In 1895 the British government took over the possessions of the Imperial British East Africa Company (IBEAC) and formed the East Africa Protectorate over them, inheriting a longstanding bond of convenience with a special tribe. The colonizers had always avoided to directly confront one of the most fearsome group of warriors in the continent: the Maasai. As they started to build the vital Uganda Railway in 1896, they could not afford to alienate the Maasai who controlled their lines of communications. Their politics of appeasement eventually led to the Treaty of 1904 and its ratification in 1911. This saga serves as the backdrop of the film The Ghost and the Darkness starring Michael Douglas and Van Kilmer, which is a very enjoyable adventure film to watch with your family.

The Maasai are a distinct ethnic group that emigrated from the Nile Valley in the 15th century down to present day Kenia and Northern Uganda, numbering approximately 2 million people. They used to be totally nomadic, herding their cattle, but in the past century they have given up some of their customs to become semi-nomadic after contact with the modern society. They are a patriarchal society that lately has given up the practice of polygamy and polyandry; the barbaric custom of female circumcision has been progressively eradicated due to women’s empowerment. Their diet traditionally consisted of raw milk and meat from their cattle but the government’s effort to improve their lifestyle have introduced maize products like porridge, butter and cooked meals. Their dismal infant mortality of previous generations has been tackled by the access of Maasai women to modern clinics, including the pre and post-natal care in government funded programs. They are monotheistic, worshiping a single deity called Engai, which has a dual presentation; Engai Narock (Black God) is benevolent and Engai Na-nyoke (Red God) is vengeful.

The fact that they were a uniquely defiant player in a very tough neighborhood (with plenty of opposing tribes) and their high neonatal mortality rates prodded their elders to emphasize all the social rituals regarding the promotion of fertility in their young women. They had two major rituals for it: the pilgrimage of young girls to their sacred mountain and the offering of a bull’s sacrifice.

Inside the Ngorongoro Conservation Area in Tanzania lies the Oldoinyo Lengai—the country’s third peak and its only active volcano—which is called the Mountain of God by the Maasai. The 1.970 feet-deep caldera measures approximately 100 square miles and the surrounding grasslands, forests and swamps have one of the highest concentration of wildlife in Africa, including the Big Five. That term includes the following animals: the lion, leopard, rhinoceros, elephant and Cape buffalo. When they are reaching puberty, the young Maasai women engage in a special ritual with the elderly women before trekking together, but unescorted, to that holy mountain to spend one night. Once they return from this auspicious ceremony, they are deemed capable of bearing children.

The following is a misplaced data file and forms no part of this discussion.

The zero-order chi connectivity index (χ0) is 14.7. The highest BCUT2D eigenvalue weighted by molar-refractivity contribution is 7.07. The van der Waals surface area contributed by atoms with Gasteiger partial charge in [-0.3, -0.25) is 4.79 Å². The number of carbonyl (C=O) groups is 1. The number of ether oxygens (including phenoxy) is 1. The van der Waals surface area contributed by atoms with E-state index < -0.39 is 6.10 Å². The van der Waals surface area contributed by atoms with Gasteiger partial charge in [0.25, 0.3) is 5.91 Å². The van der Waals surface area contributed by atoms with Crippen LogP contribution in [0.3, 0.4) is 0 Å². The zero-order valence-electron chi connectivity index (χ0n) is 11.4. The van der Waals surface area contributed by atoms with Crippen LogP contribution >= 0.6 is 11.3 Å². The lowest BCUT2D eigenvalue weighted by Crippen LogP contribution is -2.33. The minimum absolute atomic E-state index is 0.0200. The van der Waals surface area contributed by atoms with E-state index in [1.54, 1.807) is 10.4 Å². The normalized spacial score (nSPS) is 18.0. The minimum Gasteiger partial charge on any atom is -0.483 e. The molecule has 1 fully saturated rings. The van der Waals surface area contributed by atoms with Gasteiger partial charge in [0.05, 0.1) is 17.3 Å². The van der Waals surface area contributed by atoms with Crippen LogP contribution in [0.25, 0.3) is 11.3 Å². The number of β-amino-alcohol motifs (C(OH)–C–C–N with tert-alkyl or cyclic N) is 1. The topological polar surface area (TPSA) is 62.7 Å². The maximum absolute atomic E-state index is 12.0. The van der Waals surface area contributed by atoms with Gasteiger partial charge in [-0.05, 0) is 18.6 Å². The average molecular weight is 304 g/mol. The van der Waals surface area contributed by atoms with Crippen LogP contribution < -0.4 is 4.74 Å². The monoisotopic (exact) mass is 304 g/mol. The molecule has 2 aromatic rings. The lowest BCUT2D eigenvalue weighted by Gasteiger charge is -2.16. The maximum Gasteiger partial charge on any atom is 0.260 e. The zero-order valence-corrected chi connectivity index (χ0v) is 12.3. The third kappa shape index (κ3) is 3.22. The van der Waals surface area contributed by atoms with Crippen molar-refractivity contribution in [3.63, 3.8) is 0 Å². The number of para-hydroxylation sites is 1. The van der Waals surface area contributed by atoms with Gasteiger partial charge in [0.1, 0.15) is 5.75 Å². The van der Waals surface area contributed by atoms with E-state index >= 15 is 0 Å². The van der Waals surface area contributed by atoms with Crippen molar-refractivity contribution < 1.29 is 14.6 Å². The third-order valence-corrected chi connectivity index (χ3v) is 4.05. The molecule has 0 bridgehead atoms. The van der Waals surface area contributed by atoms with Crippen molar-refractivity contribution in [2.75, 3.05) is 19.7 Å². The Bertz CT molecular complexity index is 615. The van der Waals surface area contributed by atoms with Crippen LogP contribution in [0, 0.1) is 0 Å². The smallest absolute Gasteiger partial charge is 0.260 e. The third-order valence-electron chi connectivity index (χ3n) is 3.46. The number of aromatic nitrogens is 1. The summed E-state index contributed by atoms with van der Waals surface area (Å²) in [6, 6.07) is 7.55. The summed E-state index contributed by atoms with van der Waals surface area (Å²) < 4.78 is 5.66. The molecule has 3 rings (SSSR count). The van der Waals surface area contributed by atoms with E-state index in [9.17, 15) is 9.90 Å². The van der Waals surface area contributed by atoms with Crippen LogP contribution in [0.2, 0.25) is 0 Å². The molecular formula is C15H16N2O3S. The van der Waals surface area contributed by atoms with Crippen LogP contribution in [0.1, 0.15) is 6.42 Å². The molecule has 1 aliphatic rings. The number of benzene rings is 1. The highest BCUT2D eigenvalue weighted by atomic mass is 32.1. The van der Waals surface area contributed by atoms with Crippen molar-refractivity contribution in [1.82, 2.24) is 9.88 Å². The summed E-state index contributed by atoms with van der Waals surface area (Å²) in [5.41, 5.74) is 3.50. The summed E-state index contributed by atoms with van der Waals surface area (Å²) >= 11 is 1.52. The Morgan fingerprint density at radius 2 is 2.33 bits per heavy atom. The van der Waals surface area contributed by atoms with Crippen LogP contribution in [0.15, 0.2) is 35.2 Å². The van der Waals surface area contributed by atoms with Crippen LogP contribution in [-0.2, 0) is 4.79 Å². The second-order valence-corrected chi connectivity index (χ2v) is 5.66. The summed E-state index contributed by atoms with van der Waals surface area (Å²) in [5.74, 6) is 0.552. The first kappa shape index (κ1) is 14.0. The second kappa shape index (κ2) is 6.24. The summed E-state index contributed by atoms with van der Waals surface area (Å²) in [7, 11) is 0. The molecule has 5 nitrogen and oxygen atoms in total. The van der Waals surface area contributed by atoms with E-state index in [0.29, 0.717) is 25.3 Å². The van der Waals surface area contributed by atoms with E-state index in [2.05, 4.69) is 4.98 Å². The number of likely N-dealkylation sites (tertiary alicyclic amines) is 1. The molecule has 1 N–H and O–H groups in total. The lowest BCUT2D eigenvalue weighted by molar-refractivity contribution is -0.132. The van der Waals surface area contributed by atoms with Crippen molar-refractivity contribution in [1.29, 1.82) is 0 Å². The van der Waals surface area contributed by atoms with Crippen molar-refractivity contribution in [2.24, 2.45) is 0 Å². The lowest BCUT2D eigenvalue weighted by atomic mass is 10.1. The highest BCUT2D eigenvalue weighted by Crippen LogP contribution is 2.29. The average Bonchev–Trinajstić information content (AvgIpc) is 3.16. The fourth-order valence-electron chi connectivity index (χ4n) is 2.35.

The fertility rites in Africa, where the earlier versions of Homo Sapiens appeared on Earth, are common in the tribes still maintaining a strong bond with Mother Earth like the Maasai. Accepting the modern care for women available to them, they still pay their respects to our original enabler. The Maasai women have been traditionally burdened with all the household and nurturing tasks at home and the agricultural/cattle herding duties outside of it. However, in the past few years many of them have been feeling more culturally empowered and ready to challenge the patriarchate.

The page has a superb article about the Enkomono Enkai—the Maasai blessing ceremony—where you can appreciate their superb pictures, including the one that adorns this posting (thank you Dr. R.D. Dransfield for graciously granting us the permission to reproduce it) It explains how their elders prepare the hide amulets that their beautiful women wear as collars to promote their fertility. After a white bull is sacrificed in a ceremony, the elders prepare the olkereti–good luck amulets–with its hide. The amulets are slowly distributed to a long line of women ( holding a stick) that desire to bear children and wait for the blessing. Once the elder places the amulet on her head, the anguished woman might prostrate to the ground and weep as a humble sign. When she goes back to her home, she proudly shows it to the whole family. At night, she places the stick next to her bed to encourage a young man to make love with her and conceive a child together. The Maasai consider that the number of children and animals a man has is the true measure of his worth and standing in their patriarchal society. We enthusiastically invite you to leisurely look at that posting by clicking here.

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